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KEY AND BETTER DATE BLOG SERIES: Flying Eagles

One of the first things to know about collecting United States coins is how the various denominations and types came into being, and which among them are considered better date and rare coins. It is these coins that are more difficult to acquire.  And they are the ones that, over time, will more likely go up in value.

So, we thought the best way to approach this topic will be to present the types of US coins people are most likely to have, first. Later, we’ll take up the more obscure, but equally intriguing, types.

Today’s topic is the Flying Eagle cents. 

One of the first things to know about collecting United States coins is how the various denominations and types came into being, and which among them are considered better date and rare coins. It is these coins that are more difficult to acquire.  And they are the ones that, over time, will more likely go up in value.

So, we thought the best way to approach this topic will be to present the types of US coins people are most likely to have, first. Later, we’ll take up the more obscure, but equally intriguing, types.

Today’s topic is the Flying Eagle cents.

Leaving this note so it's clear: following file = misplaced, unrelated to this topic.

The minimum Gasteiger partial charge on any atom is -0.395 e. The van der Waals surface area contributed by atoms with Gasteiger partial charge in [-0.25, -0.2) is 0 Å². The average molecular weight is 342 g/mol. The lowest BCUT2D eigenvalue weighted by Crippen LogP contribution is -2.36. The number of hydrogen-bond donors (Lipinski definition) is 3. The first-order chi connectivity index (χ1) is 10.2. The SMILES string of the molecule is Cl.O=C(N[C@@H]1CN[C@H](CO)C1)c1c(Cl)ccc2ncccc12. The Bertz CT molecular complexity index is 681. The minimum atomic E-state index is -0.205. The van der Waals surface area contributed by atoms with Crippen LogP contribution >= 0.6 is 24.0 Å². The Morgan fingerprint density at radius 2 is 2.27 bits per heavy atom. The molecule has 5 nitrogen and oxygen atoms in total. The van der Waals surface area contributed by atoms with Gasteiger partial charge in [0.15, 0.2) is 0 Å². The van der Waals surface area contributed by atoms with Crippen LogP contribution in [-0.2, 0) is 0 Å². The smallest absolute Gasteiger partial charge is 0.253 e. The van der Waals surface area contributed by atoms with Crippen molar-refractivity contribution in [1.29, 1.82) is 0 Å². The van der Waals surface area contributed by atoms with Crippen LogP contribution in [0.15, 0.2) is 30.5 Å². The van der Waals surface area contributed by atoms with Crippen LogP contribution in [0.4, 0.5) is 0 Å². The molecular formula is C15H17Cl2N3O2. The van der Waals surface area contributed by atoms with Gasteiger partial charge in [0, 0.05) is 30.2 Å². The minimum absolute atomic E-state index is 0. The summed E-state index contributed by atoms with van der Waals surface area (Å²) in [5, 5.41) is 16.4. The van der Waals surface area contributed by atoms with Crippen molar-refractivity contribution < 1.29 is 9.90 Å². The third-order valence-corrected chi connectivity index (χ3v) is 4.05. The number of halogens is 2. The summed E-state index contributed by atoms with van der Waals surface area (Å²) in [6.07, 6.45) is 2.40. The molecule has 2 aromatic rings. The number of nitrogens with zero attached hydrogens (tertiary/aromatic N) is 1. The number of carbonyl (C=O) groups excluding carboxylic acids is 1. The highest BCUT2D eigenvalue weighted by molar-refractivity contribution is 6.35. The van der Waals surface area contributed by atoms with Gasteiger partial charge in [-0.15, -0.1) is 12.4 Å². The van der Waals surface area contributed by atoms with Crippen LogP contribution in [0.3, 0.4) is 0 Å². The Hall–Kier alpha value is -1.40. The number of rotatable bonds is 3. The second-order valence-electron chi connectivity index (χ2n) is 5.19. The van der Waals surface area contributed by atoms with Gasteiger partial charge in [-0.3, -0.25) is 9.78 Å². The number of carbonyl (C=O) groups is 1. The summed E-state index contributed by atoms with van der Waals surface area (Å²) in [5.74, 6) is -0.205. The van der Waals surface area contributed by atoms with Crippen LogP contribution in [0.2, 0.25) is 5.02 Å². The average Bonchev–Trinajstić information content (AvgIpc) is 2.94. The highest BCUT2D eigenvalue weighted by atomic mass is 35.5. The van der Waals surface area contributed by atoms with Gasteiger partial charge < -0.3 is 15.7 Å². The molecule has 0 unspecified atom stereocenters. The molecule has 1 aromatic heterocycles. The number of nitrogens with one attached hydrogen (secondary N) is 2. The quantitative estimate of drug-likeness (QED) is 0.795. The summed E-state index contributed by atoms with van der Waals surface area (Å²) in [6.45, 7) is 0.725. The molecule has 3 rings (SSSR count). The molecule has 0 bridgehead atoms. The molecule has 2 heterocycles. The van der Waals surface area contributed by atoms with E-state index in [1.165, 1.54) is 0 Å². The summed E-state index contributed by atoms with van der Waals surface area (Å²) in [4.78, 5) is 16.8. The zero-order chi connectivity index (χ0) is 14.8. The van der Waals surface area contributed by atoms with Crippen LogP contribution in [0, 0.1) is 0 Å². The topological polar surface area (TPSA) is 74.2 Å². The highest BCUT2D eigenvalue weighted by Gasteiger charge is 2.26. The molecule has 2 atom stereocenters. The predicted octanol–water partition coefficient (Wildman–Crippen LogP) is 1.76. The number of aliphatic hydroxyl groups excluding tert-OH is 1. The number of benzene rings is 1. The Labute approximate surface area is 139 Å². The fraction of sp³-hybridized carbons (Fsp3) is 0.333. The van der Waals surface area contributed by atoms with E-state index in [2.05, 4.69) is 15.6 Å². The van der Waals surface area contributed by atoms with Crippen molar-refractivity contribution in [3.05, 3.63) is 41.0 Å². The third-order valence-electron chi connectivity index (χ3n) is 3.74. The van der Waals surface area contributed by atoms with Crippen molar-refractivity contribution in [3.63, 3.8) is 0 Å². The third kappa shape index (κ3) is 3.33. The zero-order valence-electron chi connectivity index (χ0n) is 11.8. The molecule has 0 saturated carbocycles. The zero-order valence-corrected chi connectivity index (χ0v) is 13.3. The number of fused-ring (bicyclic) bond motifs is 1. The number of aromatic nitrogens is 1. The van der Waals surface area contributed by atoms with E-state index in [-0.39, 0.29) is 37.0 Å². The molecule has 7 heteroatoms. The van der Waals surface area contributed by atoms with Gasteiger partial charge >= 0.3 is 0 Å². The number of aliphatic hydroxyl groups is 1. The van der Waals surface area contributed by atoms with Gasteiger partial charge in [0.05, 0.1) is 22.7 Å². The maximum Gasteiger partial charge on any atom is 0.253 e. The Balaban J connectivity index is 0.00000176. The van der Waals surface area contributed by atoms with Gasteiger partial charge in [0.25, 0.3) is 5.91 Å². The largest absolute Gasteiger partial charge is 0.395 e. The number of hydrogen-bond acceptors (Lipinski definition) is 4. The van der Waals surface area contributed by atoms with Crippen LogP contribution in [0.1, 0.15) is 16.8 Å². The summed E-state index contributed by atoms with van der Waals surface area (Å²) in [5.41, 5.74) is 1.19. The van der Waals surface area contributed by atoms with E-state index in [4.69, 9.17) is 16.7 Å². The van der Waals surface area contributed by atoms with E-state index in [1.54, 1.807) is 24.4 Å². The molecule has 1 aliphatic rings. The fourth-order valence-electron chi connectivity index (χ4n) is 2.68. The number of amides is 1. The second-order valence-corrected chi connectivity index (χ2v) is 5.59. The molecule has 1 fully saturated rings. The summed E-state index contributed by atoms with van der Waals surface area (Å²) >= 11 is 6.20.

The first thing to know is that these were the first “small cents.”  The cents prior to this period, the “large cents,” were twice the size and much heavier.  People were very pleased that the mint saw fit to produce cents of a more convenient size, and more in line with it’s reduced purchasing power.  (Inflation is not just a modern thing!)

The first public appearance of the small cents was in 1857. The coins featured a beautiful rendition of the American Eagle in flight on the obverse (front) side, and a wreath of cereal grains on the reverse.

Unlike the older copper large cents, the Flying Eagle cents were made of an alloy of copper and nickel. The coins were expected to wear better in circulation due to the relative hardness of nickel. 

The rarest of Flying Eagle cents was struck in 1856 without formal authorization. These 1856 dated coins were distributed to members of Congress. A prominent owner of western nickel mines, Joseph Wharton, lobbied Congress for adoption of the new alloy. The 1856, though not considered a regular issue coin, is nevertheless highly prized by collectors.

The Flying Eagle cents, once approved, were only made for two years, 1857 and 1858, as regular issues. There are two varieties of the 1858 coin: the “large letters” variety, on which the “A” and “M” of AMERICA are connected, and the “small letters” variety, on which they are not.

Flying Eagle cents, though a short series, are highly collectible. All would be considered “better dates,” with the 1856 being “rare.”

 

RARE                     BETTER DATE

1856                       1857

                                1858 Large Letters

                                1858 Small Letters

Tags Flying Eagle cent, coin collecting, rare coin, better date coin, small cents, key dates, rare dates